Child Protective Services in Texas has been under fire for decades amid claims of historic underfunding that has failed to protect foster children from killings.
At the end of last year, the Star-Telegram reported on how state GOP leaders approved a request to hire 800 more workers and grant pay raises to others.
The article alluded to “repeated instances” in which CPS ignored clear threats to children, often ending in tragedy.
Since 2004, killings of foster children in Texas’ privatized system led to extra cash and legislative changes in an attempt to improve CPS.
Texas only spends about half of the national average among US states on child protection, the report stated.
Just over a year ago, a federal judge warned offenses like abuse and rape were the norm for as many as 12,000 foster children held in CPS custody for at least one year to 18 months or more.
The tragic death of four-year-old Leiliana Wright of Grand Prairie highlighted the severe problems in the system.
Fox News reported the girl ended up in the care of her mother – a drug abuser who was charged with her death.
Family Court Judge William Harris who had been on the bench in Tarrant County for 21 years, said he was outraged by the death.
Police charged the child’s mother Jeri Quezada and her boyfriend Charles Philfer of the killing, allegedly during a heroin-fueled torture session.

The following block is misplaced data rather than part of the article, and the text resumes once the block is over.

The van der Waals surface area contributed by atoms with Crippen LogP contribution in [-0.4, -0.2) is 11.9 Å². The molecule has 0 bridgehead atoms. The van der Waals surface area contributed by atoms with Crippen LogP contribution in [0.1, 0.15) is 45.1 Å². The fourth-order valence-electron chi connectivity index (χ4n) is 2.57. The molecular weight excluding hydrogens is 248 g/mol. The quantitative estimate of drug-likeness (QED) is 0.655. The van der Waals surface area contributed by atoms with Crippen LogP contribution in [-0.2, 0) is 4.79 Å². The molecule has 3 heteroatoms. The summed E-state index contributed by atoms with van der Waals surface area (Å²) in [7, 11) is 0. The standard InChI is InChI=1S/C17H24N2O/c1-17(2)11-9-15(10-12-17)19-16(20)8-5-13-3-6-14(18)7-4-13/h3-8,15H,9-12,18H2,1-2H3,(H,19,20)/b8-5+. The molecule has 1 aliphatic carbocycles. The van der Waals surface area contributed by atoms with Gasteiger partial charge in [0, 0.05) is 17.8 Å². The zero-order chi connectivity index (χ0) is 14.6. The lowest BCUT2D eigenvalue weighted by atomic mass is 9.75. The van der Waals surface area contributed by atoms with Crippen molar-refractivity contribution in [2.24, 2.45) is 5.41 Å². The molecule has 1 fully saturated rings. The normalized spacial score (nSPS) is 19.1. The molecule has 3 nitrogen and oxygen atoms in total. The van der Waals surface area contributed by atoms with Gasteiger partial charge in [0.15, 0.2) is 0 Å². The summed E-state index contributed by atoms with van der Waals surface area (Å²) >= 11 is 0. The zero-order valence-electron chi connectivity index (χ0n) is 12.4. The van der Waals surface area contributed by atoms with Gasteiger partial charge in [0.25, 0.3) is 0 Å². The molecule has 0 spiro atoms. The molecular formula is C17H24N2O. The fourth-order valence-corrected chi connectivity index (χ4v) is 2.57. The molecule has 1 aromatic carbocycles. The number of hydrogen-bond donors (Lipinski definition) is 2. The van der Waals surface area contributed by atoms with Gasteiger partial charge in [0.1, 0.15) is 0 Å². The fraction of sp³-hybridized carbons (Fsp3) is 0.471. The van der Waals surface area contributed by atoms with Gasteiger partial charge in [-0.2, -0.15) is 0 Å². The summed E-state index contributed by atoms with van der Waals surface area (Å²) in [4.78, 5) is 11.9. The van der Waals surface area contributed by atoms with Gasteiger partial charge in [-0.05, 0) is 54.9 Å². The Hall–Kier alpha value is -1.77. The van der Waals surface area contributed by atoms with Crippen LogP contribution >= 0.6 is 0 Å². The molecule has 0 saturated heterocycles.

In 2016, The Dallas Morning News reported about a breakdown in Dallas County child-abuse investigations and a mass evacuation of severely disturbed foster children from two questionable private vendor facilities in West Texas.
A recent report in the Observer detailed how Texas child protective services has been accused of refusing to help abused children of undocumented immigrants.
If a state agency fails to do its job properly it can put vulnerable children in unnecessary danger and complicate criminal investigations.
The Observer warned that more than 2,800 children who were at high risk of being abused or neglected went for many weeks without being seen by state employees. It said 171 kids died in the space of two years while under state care.
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